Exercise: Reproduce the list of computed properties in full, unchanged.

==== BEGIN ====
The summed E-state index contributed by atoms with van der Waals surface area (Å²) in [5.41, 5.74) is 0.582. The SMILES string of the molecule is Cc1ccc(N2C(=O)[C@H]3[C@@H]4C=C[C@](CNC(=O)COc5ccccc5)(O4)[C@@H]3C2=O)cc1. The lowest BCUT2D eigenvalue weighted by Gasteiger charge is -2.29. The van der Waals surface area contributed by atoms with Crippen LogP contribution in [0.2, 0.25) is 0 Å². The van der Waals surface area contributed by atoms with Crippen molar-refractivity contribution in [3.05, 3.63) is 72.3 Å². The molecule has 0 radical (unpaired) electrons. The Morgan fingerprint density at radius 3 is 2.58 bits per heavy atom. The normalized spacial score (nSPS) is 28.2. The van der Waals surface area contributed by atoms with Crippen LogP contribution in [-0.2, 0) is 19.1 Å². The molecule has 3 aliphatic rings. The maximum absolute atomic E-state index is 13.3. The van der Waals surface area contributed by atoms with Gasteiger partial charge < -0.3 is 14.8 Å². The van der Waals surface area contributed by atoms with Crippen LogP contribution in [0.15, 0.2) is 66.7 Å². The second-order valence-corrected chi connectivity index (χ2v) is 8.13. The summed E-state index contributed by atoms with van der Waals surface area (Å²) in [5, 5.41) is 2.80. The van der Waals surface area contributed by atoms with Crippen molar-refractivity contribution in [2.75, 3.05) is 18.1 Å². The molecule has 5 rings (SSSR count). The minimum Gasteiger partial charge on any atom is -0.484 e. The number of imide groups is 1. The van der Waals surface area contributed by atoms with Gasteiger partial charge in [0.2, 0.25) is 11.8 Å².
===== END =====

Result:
The summed E-state index contributed by atoms with van der Waals surface area (Å²) in [5.41, 5.74) is 0.582. The SMILES string of the molecule is Cc1ccc(N2C(=O)[C@H]3[C@@H]4C=C[C@](CNC(=O)COc5ccccc5)(O4)[C@@H]3C2=O)cc1. The lowest BCUT2D eigenvalue weighted by Gasteiger charge is -2.29. The van der Waals surface area contributed by atoms with Crippen LogP contribution in [0.2, 0.25) is 0 Å². The van der Waals surface area contributed by atoms with Crippen molar-refractivity contribution in [3.05, 3.63) is 72.3 Å². The molecule has 0 radical (unpaired) electrons. The Morgan fingerprint density at radius 3 is 2.58 bits per heavy atom. The normalized spacial score (nSPS) is 28.2. The van der Waals surface area contributed by atoms with Crippen LogP contribution in [-0.2, 0) is 19.1 Å². The molecule has 3 aliphatic rings. The maximum absolute atomic E-state index is 13.3. The van der Waals surface area contributed by atoms with Gasteiger partial charge < -0.3 is 14.8 Å². The van der Waals surface area contributed by atoms with Crippen LogP contribution in [0.15, 0.2) is 66.7 Å². The second-order valence-corrected chi connectivity index (χ2v) is 8.13. The summed E-state index contributed by atoms with van der Waals surface area (Å²) in [5, 5.41) is 2.80. The van der Waals surface area contributed by atoms with Crippen molar-refractivity contribution in [2.75, 3.05) is 18.1 Å². The molecule has 5 rings (SSSR count). The minimum Gasteiger partial charge on any atom is -0.484 e. The number of imide groups is 1. The van der Waals surface area contributed by atoms with Gasteiger partial charge in [0.2, 0.25) is 11.8 Å².